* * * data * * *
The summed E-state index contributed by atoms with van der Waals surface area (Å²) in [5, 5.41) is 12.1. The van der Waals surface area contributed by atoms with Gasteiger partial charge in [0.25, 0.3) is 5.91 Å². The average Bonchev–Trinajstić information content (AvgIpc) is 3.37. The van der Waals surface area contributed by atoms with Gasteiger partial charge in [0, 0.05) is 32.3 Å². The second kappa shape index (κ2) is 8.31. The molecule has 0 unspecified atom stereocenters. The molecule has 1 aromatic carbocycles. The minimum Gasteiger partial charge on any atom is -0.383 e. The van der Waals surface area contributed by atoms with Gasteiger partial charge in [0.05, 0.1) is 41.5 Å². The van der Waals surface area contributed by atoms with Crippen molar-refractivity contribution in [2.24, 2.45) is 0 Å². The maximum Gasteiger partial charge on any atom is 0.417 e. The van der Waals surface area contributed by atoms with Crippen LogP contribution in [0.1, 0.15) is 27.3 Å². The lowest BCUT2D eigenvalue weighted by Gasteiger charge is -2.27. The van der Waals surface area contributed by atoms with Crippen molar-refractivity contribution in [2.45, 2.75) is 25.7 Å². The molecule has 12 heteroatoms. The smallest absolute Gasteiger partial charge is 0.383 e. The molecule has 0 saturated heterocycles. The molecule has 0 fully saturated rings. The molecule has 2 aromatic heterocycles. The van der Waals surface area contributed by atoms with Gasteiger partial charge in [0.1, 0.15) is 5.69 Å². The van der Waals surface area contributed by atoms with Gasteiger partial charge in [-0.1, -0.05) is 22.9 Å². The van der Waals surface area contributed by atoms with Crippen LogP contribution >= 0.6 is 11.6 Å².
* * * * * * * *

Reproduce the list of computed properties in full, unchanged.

The summed E-state index contributed by atoms with van der Waals surface area (Å²) in [5, 5.41) is 12.1. The van der Waals surface area contributed by atoms with Gasteiger partial charge in [0.25, 0.3) is 5.91 Å². The average Bonchev–Trinajstić information content (AvgIpc) is 3.37. The van der Waals surface area contributed by atoms with Gasteiger partial charge in [0, 0.05) is 32.3 Å². The second kappa shape index (κ2) is 8.31. The molecule has 0 unspecified atom stereocenters. The molecule has 1 aromatic carbocycles. The minimum Gasteiger partial charge on any atom is -0.383 e. The van der Waals surface area contributed by atoms with Gasteiger partial charge in [0.05, 0.1) is 41.5 Å². The van der Waals surface area contributed by atoms with Crippen molar-refractivity contribution in [2.24, 2.45) is 0 Å². The maximum Gasteiger partial charge on any atom is 0.417 e. The van der Waals surface area contributed by atoms with Crippen LogP contribution in [0.1, 0.15) is 27.3 Å². The lowest BCUT2D eigenvalue weighted by Gasteiger charge is -2.27. The van der Waals surface area contributed by atoms with Crippen molar-refractivity contribution in [2.45, 2.75) is 25.7 Å². The molecule has 12 heteroatoms. The smallest absolute Gasteiger partial charge is 0.383 e. The molecule has 0 saturated heterocycles. The molecule has 0 fully saturated rings. The molecule has 2 aromatic heterocycles. The van der Waals surface area contributed by atoms with Gasteiger partial charge in [0.1, 0.15) is 5.69 Å². The van der Waals surface area contributed by atoms with Gasteiger partial charge in [-0.1, -0.05) is 22.9 Å². The van der Waals surface area contributed by atoms with Crippen LogP contribution >= 0.6 is 11.6 Å².